9A.2 Realtime Convection-Permitting Ensemble and Convection-Resolving Deterministic Forecasts of CAPS for the Hazardous Weather Testbed 2010 Spring Experiment

Wednesday, 26 January 2011: 10:45 AM
613/614 (Washington State Convention Center)
Ming Xue, CAPS/Univ. of Oklahoma, Norman, OK; and F. Kong, K. W. Thomas, Y. Wang, K. A. Brewster, J. Gao, X. Wang, S. J. Weiss, A. Clark, J. S. Kain, M. C. Coniglio, J. Du, T. Jensen, and Y. H. Kuo
Manuscript (1.3 MB)

In the spring of 2010, the Center for the Analysis and Prediction of Storms (CAPS) continued its participation in the NOAA Hazardous Weather Testbed (HWT) Spring Experiment by providing storm-scale ensemble and high-resolution deterministic forecasts for evaluation by HWT, and for supporting the NSF-sponsored VORTEX-2 field experiment. In addition to severe storms, aviation weather and quantitative precipitation forecasting were also given significant attention in 2010. Compared to 2009, the forecast domain was enlarged to encompass the full continental US (CONUS) and the realtime forecast period was shifted towards late June for a period of May 1 to June 18th, to cover both the severe storm season of the central Great Plains and aviation interests in early summer.

The 4-km ensemble continued to use three dynamic cores (WRF-ARW, WRF-NMM and ARPS) for a total of 26 ensemble members. Six of the ARW members were designed to facilitate the evaluation of several new microphysics and PBL schemes available in WRF-ARW. Three ARW members contained initial condition perturbations of different scales to allow for the study of multi-scale error growth and predictability. Forecasts from consistent NCEP SREF members were used to provide lateral boundary conditions at hourly intervals. The ensemble-transform-initialized SREF provided initial condition perturbations for most SSEF members. Level-2 radial velocity and reflectivity data from over 120 operational WSR-88D radars were analyzed into the initial conditions of all except for three members using the ARPS 3DVAR together with its cloud analysis package. Thirty-hour forecasts were produced once per day, initialized at 00 UTC. In addition, a 1-km deterministic forecast was produced daily, covering the same CONUS grid. To complete the daily 30-hour forecasts, a dedicated Cray XT-4 with 18,000+ CPU cores was used for about 5 hours a day.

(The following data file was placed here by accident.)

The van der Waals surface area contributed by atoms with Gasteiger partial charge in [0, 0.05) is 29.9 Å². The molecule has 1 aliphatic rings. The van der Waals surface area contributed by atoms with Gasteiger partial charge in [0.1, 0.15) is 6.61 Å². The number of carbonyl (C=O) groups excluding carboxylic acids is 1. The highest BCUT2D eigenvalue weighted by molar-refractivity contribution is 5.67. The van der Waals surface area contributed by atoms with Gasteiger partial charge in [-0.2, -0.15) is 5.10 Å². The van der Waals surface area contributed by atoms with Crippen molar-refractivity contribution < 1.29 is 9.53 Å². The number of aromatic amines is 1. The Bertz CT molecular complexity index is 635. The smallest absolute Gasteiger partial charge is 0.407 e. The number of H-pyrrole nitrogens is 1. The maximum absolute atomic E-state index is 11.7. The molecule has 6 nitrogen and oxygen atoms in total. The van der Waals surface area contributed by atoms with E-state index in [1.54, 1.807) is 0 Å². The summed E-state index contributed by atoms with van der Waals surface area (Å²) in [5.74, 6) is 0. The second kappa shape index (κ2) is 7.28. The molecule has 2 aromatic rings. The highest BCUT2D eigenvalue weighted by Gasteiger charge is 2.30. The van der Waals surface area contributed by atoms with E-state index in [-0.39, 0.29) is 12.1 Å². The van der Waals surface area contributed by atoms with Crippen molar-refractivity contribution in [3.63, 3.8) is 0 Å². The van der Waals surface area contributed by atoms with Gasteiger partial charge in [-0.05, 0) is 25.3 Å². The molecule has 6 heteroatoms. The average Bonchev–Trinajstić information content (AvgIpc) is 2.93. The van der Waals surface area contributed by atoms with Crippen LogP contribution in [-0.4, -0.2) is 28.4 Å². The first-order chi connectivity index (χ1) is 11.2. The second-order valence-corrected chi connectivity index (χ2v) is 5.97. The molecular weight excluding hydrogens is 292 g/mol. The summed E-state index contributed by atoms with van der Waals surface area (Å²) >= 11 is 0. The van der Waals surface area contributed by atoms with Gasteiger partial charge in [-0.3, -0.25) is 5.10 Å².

This paper will discuss the scientific problems and issues to be addressed, report on the design of the prediction experiments, the associated scientific and technical challenges as well as logistic issues. It will present ensemble and deterministic forecasting examples, and preliminary verification results aginst observations. Particular emphasis will be given to the value of radar data assimilation and the effect of resolution on short- and longer-range forecasts. The relative performance of different physics packages will also be examined. A companion paper (Kong et al. 2010) will focus on the realtime production and performance evaluation of the ensemble/probabilistic forecasting products.

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